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September 22, 2003 - Special Purpose Access Modes (Permissions) - Part III - The Sticky Bit

This week's tip will conclude our series on the special purpose access modes (permissions).  SUID (set user ID) was covered the first week, SGID (set group ID) last week, and the sticky bit is the topic of this week's tip.

Historically, the sticky bit was applied to an executable program to instruct the operating system to keep it loaded in memory even after the process that was using it had exited.  This was set on large programs that were frequently used to increase system performance, but is not necessary today due to modern virtual memory techniques.  Even though it's not often used in this manner today, it can be used to create an additional layer of security on directories.

Normally, when a directory has write permission enabled for a user, that user may add and delete files from it.  If the sticky bit is set on a directory, files in it may only be deleted if the user is...

· the owner of the directory
· the owner of the file
· root (superuser)
This functionality is useful when a group of users need to have the ability to create and modify files in a shared directory, but need to be prevented from deleting each other's files.  A system-level example of this is the /tmp directory:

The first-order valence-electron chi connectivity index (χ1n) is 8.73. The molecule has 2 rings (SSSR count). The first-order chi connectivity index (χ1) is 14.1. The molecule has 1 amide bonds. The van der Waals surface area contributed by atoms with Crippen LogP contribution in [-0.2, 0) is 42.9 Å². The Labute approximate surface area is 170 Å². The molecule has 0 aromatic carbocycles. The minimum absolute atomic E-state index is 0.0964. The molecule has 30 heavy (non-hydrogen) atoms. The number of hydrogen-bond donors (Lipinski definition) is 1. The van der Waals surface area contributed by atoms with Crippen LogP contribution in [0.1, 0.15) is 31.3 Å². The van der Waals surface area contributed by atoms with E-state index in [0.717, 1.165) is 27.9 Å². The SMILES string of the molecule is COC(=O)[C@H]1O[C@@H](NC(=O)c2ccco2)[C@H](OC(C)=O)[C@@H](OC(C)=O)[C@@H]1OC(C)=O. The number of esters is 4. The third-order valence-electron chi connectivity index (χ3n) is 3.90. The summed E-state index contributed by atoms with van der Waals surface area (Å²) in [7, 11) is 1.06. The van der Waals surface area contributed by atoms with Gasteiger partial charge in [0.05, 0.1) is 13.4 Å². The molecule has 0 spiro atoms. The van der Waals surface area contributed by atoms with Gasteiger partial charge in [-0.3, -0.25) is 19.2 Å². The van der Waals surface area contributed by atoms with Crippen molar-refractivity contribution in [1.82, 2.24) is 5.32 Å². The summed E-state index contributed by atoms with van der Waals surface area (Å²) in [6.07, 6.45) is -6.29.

drwxrwxrwt     4 root     sys          188 Sep 20 15:22 tmp

When looking at this output, the "t" in the third position of the other permission set should stand out from the basic file access modes (read, write, and execute).  This indicates that the sticky bit has been set on /tmp, and all system users can create, modify, and delete their own files in this directory, but are not permitted to delete files created by other users.

Using chmod, there are two methods for enabling the sticky bit on a directory.  In symbolic mode, the format would be:

chmod u+t <directory>

See if you are able to figure out how to enable the sticky bit on a directory using absolute mode (Hint: man chmod).

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